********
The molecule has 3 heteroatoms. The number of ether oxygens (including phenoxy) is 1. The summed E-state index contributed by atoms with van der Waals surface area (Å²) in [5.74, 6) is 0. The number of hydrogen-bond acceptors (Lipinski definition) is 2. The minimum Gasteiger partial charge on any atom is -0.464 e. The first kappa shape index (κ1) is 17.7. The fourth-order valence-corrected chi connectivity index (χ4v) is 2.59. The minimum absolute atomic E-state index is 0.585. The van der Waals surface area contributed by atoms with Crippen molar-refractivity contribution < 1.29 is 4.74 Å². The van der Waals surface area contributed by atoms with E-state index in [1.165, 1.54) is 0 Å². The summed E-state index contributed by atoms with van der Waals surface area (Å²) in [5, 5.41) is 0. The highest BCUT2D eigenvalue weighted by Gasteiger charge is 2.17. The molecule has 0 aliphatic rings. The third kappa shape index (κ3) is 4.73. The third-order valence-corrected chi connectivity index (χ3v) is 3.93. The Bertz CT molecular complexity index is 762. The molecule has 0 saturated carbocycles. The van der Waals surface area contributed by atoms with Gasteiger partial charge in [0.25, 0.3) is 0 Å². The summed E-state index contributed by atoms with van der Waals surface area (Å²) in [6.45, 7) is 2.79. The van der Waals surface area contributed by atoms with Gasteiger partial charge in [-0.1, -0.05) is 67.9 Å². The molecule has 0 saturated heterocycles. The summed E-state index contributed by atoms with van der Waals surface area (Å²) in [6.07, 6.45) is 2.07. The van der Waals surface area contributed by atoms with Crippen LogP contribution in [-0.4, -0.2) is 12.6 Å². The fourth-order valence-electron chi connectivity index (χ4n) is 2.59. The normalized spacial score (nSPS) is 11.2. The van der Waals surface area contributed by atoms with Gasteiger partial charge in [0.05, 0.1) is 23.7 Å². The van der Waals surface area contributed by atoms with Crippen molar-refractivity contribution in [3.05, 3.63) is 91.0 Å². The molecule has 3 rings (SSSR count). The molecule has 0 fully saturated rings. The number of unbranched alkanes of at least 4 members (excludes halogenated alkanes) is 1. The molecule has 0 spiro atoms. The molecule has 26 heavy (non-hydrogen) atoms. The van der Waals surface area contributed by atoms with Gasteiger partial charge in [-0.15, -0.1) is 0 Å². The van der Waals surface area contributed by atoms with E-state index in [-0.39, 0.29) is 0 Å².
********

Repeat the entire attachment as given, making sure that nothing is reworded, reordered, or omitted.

The molecule has 3 heteroatoms. The number of ether oxygens (including phenoxy) is 1. The summed E-state index contributed by atoms with van der Waals surface area (Å²) in [5.74, 6) is 0. The number of hydrogen-bond acceptors (Lipinski definition) is 2. The minimum Gasteiger partial charge on any atom is -0.464 e. The first kappa shape index (κ1) is 17.7. The fourth-order valence-corrected chi connectivity index (χ4v) is 2.59. The minimum absolute atomic E-state index is 0.585. The van der Waals surface area contributed by atoms with Crippen molar-refractivity contribution < 1.29 is 4.74 Å². The van der Waals surface area contributed by atoms with E-state index in [1.165, 1.54) is 0 Å². The summed E-state index contributed by atoms with van der Waals surface area (Å²) in [5, 5.41) is 0. The highest BCUT2D eigenvalue weighted by Gasteiger charge is 2.17. The molecule has 0 aliphatic rings. The third kappa shape index (κ3) is 4.73. The third-order valence-corrected chi connectivity index (χ3v) is 3.93. The Bertz CT molecular complexity index is 762. The molecule has 0 saturated carbocycles. The van der Waals surface area contributed by atoms with Gasteiger partial charge in [0.25, 0.3) is 0 Å². The summed E-state index contributed by atoms with van der Waals surface area (Å²) in [6.45, 7) is 2.79. The van der Waals surface area contributed by atoms with Gasteiger partial charge in [-0.1, -0.05) is 67.9 Å². The molecule has 0 saturated heterocycles. The summed E-state index contributed by atoms with van der Waals surface area (Å²) in [6.07, 6.45) is 2.07. The van der Waals surface area contributed by atoms with Crippen LogP contribution in [-0.4, -0.2) is 12.6 Å². The fourth-order valence-electron chi connectivity index (χ4n) is 2.59. The normalized spacial score (nSPS) is 11.2. The van der Waals surface area contributed by atoms with Gasteiger partial charge in [0.05, 0.1) is 23.7 Å². The van der Waals surface area contributed by atoms with Crippen molar-refractivity contribution in [3.05, 3.63) is 91.0 Å². The molecule has 3 rings (SSSR count). The molecule has 0 fully saturated rings. The number of unbranched alkanes of at least 4 members (excludes halogenated alkanes) is 1. The molecule has 0 spiro atoms. The molecule has 26 heavy (non-hydrogen) atoms. The van der Waals surface area contributed by atoms with Gasteiger partial charge in [-0.15, -0.1) is 0 Å². The van der Waals surface area contributed by atoms with E-state index in [-0.39, 0.29) is 0 Å².